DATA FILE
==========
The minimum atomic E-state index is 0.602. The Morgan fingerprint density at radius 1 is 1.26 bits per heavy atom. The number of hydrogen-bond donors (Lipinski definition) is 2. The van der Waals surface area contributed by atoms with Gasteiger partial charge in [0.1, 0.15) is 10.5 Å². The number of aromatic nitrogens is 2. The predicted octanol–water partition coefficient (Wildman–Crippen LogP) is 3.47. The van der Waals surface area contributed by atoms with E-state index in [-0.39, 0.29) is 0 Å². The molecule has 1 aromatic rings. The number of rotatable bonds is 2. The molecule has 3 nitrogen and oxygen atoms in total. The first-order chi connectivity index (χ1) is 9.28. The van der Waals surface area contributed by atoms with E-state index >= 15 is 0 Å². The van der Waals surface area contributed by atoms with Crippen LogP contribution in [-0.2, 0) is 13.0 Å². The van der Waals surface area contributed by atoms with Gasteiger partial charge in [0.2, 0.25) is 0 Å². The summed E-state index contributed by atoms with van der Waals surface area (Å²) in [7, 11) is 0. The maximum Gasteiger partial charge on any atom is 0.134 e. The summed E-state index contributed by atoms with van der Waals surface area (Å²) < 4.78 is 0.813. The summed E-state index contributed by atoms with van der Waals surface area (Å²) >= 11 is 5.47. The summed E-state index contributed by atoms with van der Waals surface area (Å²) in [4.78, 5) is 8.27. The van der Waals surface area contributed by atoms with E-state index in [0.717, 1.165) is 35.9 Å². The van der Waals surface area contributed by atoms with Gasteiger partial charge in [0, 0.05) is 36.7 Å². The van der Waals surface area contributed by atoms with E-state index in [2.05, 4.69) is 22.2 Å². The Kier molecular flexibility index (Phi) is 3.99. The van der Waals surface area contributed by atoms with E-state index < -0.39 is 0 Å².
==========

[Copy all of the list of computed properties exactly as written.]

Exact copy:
The minimum atomic E-state index is 0.602. The Morgan fingerprint density at radius 1 is 1.26 bits per heavy atom. The number of hydrogen-bond donors (Lipinski definition) is 2. The van der Waals surface area contributed by atoms with Gasteiger partial charge in [0.1, 0.15) is 10.5 Å². The number of aromatic nitrogens is 2. The predicted octanol–water partition coefficient (Wildman–Crippen LogP) is 3.47. The van der Waals surface area contributed by atoms with E-state index in [-0.39, 0.29) is 0 Å². The molecule has 1 aromatic rings. The number of rotatable bonds is 2. The molecule has 3 nitrogen and oxygen atoms in total. The first-order chi connectivity index (χ1) is 9.28. The van der Waals surface area contributed by atoms with E-state index >= 15 is 0 Å². The van der Waals surface area contributed by atoms with Crippen LogP contribution in [-0.2, 0) is 13.0 Å². The van der Waals surface area contributed by atoms with Gasteiger partial charge in [0.2, 0.25) is 0 Å². The summed E-state index contributed by atoms with van der Waals surface area (Å²) in [7, 11) is 0. The maximum Gasteiger partial charge on any atom is 0.134 e. The summed E-state index contributed by atoms with van der Waals surface area (Å²) < 4.78 is 0.813. The summed E-state index contributed by atoms with van der Waals surface area (Å²) >= 11 is 5.47. The summed E-state index contributed by atoms with van der Waals surface area (Å²) in [4.78, 5) is 8.27. The van der Waals surface area contributed by atoms with E-state index in [0.717, 1.165) is 35.9 Å². The van der Waals surface area contributed by atoms with Gasteiger partial charge in [0, 0.05) is 36.7 Å². The van der Waals surface area contributed by atoms with E-state index in [2.05, 4.69) is 22.2 Å². The Kier molecular flexibility index (Phi) is 3.99. The van der Waals surface area contributed by atoms with E-state index < -0.39 is 0 Å².